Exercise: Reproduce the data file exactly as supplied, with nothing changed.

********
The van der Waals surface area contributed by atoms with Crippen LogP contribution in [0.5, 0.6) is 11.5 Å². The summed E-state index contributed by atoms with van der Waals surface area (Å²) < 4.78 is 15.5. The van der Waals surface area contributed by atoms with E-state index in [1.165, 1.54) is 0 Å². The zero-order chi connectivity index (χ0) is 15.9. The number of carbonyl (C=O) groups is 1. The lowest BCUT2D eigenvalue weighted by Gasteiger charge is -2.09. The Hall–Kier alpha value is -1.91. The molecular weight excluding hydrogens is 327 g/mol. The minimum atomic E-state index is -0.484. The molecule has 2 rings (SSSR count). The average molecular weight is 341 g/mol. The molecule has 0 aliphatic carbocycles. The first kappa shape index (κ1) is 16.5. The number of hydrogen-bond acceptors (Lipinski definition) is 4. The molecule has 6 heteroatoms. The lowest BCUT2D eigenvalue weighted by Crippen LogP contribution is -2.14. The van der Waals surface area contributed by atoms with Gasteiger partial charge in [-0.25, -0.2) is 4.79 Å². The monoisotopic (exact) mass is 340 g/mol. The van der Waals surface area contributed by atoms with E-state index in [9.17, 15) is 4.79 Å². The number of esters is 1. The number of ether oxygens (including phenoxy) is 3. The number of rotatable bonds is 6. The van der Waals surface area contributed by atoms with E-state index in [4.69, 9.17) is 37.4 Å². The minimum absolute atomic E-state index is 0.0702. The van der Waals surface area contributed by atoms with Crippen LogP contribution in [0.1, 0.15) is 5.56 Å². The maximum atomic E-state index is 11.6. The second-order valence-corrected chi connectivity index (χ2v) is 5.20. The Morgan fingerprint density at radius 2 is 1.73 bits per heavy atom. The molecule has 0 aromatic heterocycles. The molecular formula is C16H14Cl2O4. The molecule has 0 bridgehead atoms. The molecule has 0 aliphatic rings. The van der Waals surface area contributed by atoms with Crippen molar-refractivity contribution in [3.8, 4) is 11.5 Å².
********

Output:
The van der Waals surface area contributed by atoms with Crippen LogP contribution in [0.5, 0.6) is 11.5 Å². The summed E-state index contributed by atoms with van der Waals surface area (Å²) < 4.78 is 15.5. The van der Waals surface area contributed by atoms with E-state index in [1.165, 1.54) is 0 Å². The zero-order chi connectivity index (χ0) is 15.9. The number of carbonyl (C=O) groups is 1. The lowest BCUT2D eigenvalue weighted by Gasteiger charge is -2.09. The Hall–Kier alpha value is -1.91. The molecular weight excluding hydrogens is 327 g/mol. The minimum atomic E-state index is -0.484. The molecule has 2 rings (SSSR count). The average molecular weight is 341 g/mol. The molecule has 0 aliphatic carbocycles. The first kappa shape index (κ1) is 16.5. The number of hydrogen-bond acceptors (Lipinski definition) is 4. The molecule has 6 heteroatoms. The lowest BCUT2D eigenvalue weighted by Crippen LogP contribution is -2.14. The van der Waals surface area contributed by atoms with Gasteiger partial charge in [-0.25, -0.2) is 4.79 Å². The monoisotopic (exact) mass is 340 g/mol. The van der Waals surface area contributed by atoms with E-state index in [9.17, 15) is 4.79 Å². The number of esters is 1. The number of ether oxygens (including phenoxy) is 3. The number of rotatable bonds is 6. The van der Waals surface area contributed by atoms with E-state index in [4.69, 9.17) is 37.4 Å². The minimum absolute atomic E-state index is 0.0702. The van der Waals surface area contributed by atoms with Crippen LogP contribution in [0.1, 0.15) is 5.56 Å². The maximum atomic E-state index is 11.6. The second-order valence-corrected chi connectivity index (χ2v) is 5.20. The Morgan fingerprint density at radius 2 is 1.73 bits per heavy atom. The molecule has 0 aromatic heterocycles. The molecular formula is C16H14Cl2O4. The molecule has 0 bridgehead atoms. The molecule has 0 aliphatic rings. The van der Waals surface area contributed by atoms with Crippen molar-refractivity contribution in [3.8, 4) is 11.5 Å².